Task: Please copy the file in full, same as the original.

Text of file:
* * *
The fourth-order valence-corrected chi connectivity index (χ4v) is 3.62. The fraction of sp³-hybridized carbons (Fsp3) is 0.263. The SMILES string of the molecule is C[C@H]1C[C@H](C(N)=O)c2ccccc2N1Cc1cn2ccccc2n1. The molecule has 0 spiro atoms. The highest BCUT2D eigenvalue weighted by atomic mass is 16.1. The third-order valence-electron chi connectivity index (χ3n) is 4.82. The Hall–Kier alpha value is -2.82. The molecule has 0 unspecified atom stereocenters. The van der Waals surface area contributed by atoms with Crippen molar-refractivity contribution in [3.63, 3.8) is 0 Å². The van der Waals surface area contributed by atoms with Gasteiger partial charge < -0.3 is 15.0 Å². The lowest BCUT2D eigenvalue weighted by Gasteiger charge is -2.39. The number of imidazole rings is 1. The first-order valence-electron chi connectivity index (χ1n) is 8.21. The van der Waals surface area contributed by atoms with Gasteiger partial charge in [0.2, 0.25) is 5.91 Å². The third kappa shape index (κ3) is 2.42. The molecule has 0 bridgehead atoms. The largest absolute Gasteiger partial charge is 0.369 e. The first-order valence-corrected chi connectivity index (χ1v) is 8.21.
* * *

The fourth-order valence-corrected chi connectivity index (χ4v) is 3.62. The fraction of sp³-hybridized carbons (Fsp3) is 0.263. The SMILES string of the molecule is C[C@H]1C[C@H](C(N)=O)c2ccccc2N1Cc1cn2ccccc2n1. The molecule has 0 spiro atoms. The highest BCUT2D eigenvalue weighted by atomic mass is 16.1. The third-order valence-electron chi connectivity index (χ3n) is 4.82. The Hall–Kier alpha value is -2.82. The molecule has 0 unspecified atom stereocenters. The van der Waals surface area contributed by atoms with Crippen molar-refractivity contribution in [3.63, 3.8) is 0 Å². The van der Waals surface area contributed by atoms with Gasteiger partial charge < -0.3 is 15.0 Å². The lowest BCUT2D eigenvalue weighted by Gasteiger charge is -2.39. The number of imidazole rings is 1. The first-order valence-electron chi connectivity index (χ1n) is 8.21. The van der Waals surface area contributed by atoms with Gasteiger partial charge in [0.2, 0.25) is 5.91 Å². The third kappa shape index (κ3) is 2.42. The molecule has 0 bridgehead atoms. The largest absolute Gasteiger partial charge is 0.369 e. The first-order valence-corrected chi connectivity index (χ1v) is 8.21.